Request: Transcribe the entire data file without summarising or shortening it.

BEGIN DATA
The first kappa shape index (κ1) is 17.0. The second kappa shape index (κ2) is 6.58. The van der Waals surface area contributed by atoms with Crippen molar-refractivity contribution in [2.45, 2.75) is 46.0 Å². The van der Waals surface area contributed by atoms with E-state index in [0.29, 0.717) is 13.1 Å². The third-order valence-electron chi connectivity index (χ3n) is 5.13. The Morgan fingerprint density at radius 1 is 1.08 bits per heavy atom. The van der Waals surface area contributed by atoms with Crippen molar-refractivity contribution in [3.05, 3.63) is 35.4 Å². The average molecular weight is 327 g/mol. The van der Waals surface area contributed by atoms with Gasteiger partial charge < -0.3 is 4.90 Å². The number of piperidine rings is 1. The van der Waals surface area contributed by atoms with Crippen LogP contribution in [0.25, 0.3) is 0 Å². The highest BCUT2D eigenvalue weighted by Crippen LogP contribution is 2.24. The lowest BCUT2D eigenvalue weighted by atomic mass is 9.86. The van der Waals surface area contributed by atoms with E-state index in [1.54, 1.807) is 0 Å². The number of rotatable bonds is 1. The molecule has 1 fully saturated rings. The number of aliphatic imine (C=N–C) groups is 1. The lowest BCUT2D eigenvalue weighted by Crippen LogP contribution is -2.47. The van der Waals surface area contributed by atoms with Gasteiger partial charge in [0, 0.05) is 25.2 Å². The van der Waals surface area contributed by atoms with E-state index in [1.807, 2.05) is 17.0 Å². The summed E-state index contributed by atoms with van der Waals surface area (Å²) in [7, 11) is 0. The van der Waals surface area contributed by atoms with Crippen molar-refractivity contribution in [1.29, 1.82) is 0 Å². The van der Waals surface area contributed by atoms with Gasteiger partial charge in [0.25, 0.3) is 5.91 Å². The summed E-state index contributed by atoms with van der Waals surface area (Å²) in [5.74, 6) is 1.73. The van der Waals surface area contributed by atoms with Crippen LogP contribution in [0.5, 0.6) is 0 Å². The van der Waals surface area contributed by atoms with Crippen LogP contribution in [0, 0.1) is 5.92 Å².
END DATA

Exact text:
The first kappa shape index (κ1) is 17.0. The second kappa shape index (κ2) is 6.58. The van der Waals surface area contributed by atoms with Crippen molar-refractivity contribution in [2.45, 2.75) is 46.0 Å². The van der Waals surface area contributed by atoms with E-state index in [0.29, 0.717) is 13.1 Å². The third-order valence-electron chi connectivity index (χ3n) is 5.13. The Morgan fingerprint density at radius 1 is 1.08 bits per heavy atom. The van der Waals surface area contributed by atoms with Crippen molar-refractivity contribution in [3.05, 3.63) is 35.4 Å². The average molecular weight is 327 g/mol. The van der Waals surface area contributed by atoms with Gasteiger partial charge < -0.3 is 4.90 Å². The number of piperidine rings is 1. The van der Waals surface area contributed by atoms with Crippen LogP contribution in [0.25, 0.3) is 0 Å². The highest BCUT2D eigenvalue weighted by Crippen LogP contribution is 2.24. The lowest BCUT2D eigenvalue weighted by atomic mass is 9.86. The van der Waals surface area contributed by atoms with E-state index in [1.54, 1.807) is 0 Å². The number of rotatable bonds is 1. The molecule has 1 fully saturated rings. The number of aliphatic imine (C=N–C) groups is 1. The lowest BCUT2D eigenvalue weighted by Crippen LogP contribution is -2.47. The van der Waals surface area contributed by atoms with Gasteiger partial charge in [0, 0.05) is 25.2 Å². The van der Waals surface area contributed by atoms with E-state index in [1.807, 2.05) is 17.0 Å². The summed E-state index contributed by atoms with van der Waals surface area (Å²) in [7, 11) is 0. The van der Waals surface area contributed by atoms with Crippen molar-refractivity contribution in [1.29, 1.82) is 0 Å². The van der Waals surface area contributed by atoms with Gasteiger partial charge in [0.25, 0.3) is 5.91 Å². The summed E-state index contributed by atoms with van der Waals surface area (Å²) in [5.74, 6) is 1.73. The van der Waals surface area contributed by atoms with Crippen LogP contribution in [0.5, 0.6) is 0 Å². The van der Waals surface area contributed by atoms with Crippen LogP contribution in [0, 0.1) is 5.92 Å².